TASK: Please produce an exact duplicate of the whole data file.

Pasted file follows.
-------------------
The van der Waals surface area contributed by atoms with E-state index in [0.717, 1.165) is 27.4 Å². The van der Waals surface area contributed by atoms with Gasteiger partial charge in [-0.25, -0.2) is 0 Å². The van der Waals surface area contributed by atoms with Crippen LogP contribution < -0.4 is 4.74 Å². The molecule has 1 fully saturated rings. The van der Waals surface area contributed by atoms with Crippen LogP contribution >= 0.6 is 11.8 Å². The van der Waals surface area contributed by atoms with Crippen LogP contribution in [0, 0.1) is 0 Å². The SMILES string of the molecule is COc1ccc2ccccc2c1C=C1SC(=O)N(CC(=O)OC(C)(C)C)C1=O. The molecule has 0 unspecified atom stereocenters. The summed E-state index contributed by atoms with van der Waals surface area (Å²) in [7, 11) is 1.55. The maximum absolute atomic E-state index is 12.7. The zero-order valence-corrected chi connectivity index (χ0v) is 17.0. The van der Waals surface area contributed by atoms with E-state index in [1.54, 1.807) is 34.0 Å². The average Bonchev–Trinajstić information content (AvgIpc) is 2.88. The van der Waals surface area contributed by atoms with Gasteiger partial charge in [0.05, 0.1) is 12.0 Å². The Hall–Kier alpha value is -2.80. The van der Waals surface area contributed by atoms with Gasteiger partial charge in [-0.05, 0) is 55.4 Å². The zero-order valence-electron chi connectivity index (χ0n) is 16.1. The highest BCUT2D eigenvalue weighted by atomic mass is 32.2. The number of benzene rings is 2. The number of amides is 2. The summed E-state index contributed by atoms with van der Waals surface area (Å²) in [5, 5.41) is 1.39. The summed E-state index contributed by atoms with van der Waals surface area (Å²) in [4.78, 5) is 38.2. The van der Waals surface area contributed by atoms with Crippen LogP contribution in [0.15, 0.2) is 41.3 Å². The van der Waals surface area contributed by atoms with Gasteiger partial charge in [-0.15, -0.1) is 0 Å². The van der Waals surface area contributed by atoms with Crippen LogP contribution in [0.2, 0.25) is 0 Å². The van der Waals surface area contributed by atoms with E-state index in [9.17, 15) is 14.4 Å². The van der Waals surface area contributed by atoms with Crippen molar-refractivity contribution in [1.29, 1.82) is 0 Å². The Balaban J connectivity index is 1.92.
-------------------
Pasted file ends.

The van der Waals surface area contributed by atoms with E-state index in [0.717, 1.165) is 27.4 Å². The van der Waals surface area contributed by atoms with Gasteiger partial charge in [-0.25, -0.2) is 0 Å². The van der Waals surface area contributed by atoms with Crippen LogP contribution < -0.4 is 4.74 Å². The molecule has 1 fully saturated rings. The van der Waals surface area contributed by atoms with Crippen LogP contribution >= 0.6 is 11.8 Å². The van der Waals surface area contributed by atoms with Crippen LogP contribution in [0, 0.1) is 0 Å². The SMILES string of the molecule is COc1ccc2ccccc2c1C=C1SC(=O)N(CC(=O)OC(C)(C)C)C1=O. The molecule has 0 unspecified atom stereocenters. The summed E-state index contributed by atoms with van der Waals surface area (Å²) in [7, 11) is 1.55. The maximum absolute atomic E-state index is 12.7. The zero-order valence-corrected chi connectivity index (χ0v) is 17.0. The van der Waals surface area contributed by atoms with E-state index in [1.54, 1.807) is 34.0 Å². The average Bonchev–Trinajstić information content (AvgIpc) is 2.88. The van der Waals surface area contributed by atoms with Gasteiger partial charge in [0.05, 0.1) is 12.0 Å². The Hall–Kier alpha value is -2.80. The van der Waals surface area contributed by atoms with Gasteiger partial charge in [-0.05, 0) is 55.4 Å². The zero-order valence-electron chi connectivity index (χ0n) is 16.1. The highest BCUT2D eigenvalue weighted by atomic mass is 32.2. The number of benzene rings is 2. The number of amides is 2. The summed E-state index contributed by atoms with van der Waals surface area (Å²) in [5, 5.41) is 1.39. The summed E-state index contributed by atoms with van der Waals surface area (Å²) in [4.78, 5) is 38.2. The van der Waals surface area contributed by atoms with Crippen LogP contribution in [0.15, 0.2) is 41.3 Å². The van der Waals surface area contributed by atoms with Gasteiger partial charge in [-0.15, -0.1) is 0 Å². The van der Waals surface area contributed by atoms with Crippen LogP contribution in [0.2, 0.25) is 0 Å². The van der Waals surface area contributed by atoms with E-state index in [9.17, 15) is 14.4 Å². The van der Waals surface area contributed by atoms with Crippen molar-refractivity contribution in [1.29, 1.82) is 0 Å². The Balaban J connectivity index is 1.92.